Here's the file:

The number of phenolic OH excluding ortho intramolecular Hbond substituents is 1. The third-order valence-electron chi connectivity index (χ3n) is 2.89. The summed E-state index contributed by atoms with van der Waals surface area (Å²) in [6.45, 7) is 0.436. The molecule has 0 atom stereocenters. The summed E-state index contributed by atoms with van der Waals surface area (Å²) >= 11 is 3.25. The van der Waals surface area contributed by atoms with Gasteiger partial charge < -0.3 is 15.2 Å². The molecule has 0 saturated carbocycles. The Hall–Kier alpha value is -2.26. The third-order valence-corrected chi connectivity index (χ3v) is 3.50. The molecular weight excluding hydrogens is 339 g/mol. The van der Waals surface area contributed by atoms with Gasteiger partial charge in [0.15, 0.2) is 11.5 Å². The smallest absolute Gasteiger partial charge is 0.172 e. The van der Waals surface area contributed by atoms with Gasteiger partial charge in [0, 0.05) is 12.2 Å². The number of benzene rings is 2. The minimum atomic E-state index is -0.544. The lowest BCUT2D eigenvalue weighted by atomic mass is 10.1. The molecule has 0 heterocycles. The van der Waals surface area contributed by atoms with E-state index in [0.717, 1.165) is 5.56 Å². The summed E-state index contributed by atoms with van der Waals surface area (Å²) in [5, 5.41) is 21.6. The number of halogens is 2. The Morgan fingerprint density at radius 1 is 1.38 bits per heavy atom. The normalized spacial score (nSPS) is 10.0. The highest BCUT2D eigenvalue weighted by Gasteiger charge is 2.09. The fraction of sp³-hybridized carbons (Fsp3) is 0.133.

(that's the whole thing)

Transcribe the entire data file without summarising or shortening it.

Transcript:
The number of phenolic OH excluding ortho intramolecular Hbond substituents is 1. The third-order valence-electron chi connectivity index (χ3n) is 2.89. The summed E-state index contributed by atoms with van der Waals surface area (Å²) in [6.45, 7) is 0.436. The molecule has 0 atom stereocenters. The summed E-state index contributed by atoms with van der Waals surface area (Å²) >= 11 is 3.25. The van der Waals surface area contributed by atoms with Gasteiger partial charge < -0.3 is 15.2 Å². The molecule has 0 saturated carbocycles. The Hall–Kier alpha value is -2.26. The third-order valence-corrected chi connectivity index (χ3v) is 3.50. The molecular weight excluding hydrogens is 339 g/mol. The van der Waals surface area contributed by atoms with Gasteiger partial charge in [0.15, 0.2) is 11.5 Å². The smallest absolute Gasteiger partial charge is 0.172 e. The van der Waals surface area contributed by atoms with Gasteiger partial charge in [0, 0.05) is 12.2 Å². The number of benzene rings is 2. The minimum atomic E-state index is -0.544. The lowest BCUT2D eigenvalue weighted by atomic mass is 10.1. The molecule has 0 heterocycles. The van der Waals surface area contributed by atoms with E-state index in [0.717, 1.165) is 5.56 Å². The summed E-state index contributed by atoms with van der Waals surface area (Å²) in [5, 5.41) is 21.6. The number of halogens is 2. The Morgan fingerprint density at radius 1 is 1.38 bits per heavy atom. The normalized spacial score (nSPS) is 10.0. The highest BCUT2D eigenvalue weighted by Gasteiger charge is 2.09. The fraction of sp³-hybridized carbons (Fsp3) is 0.133.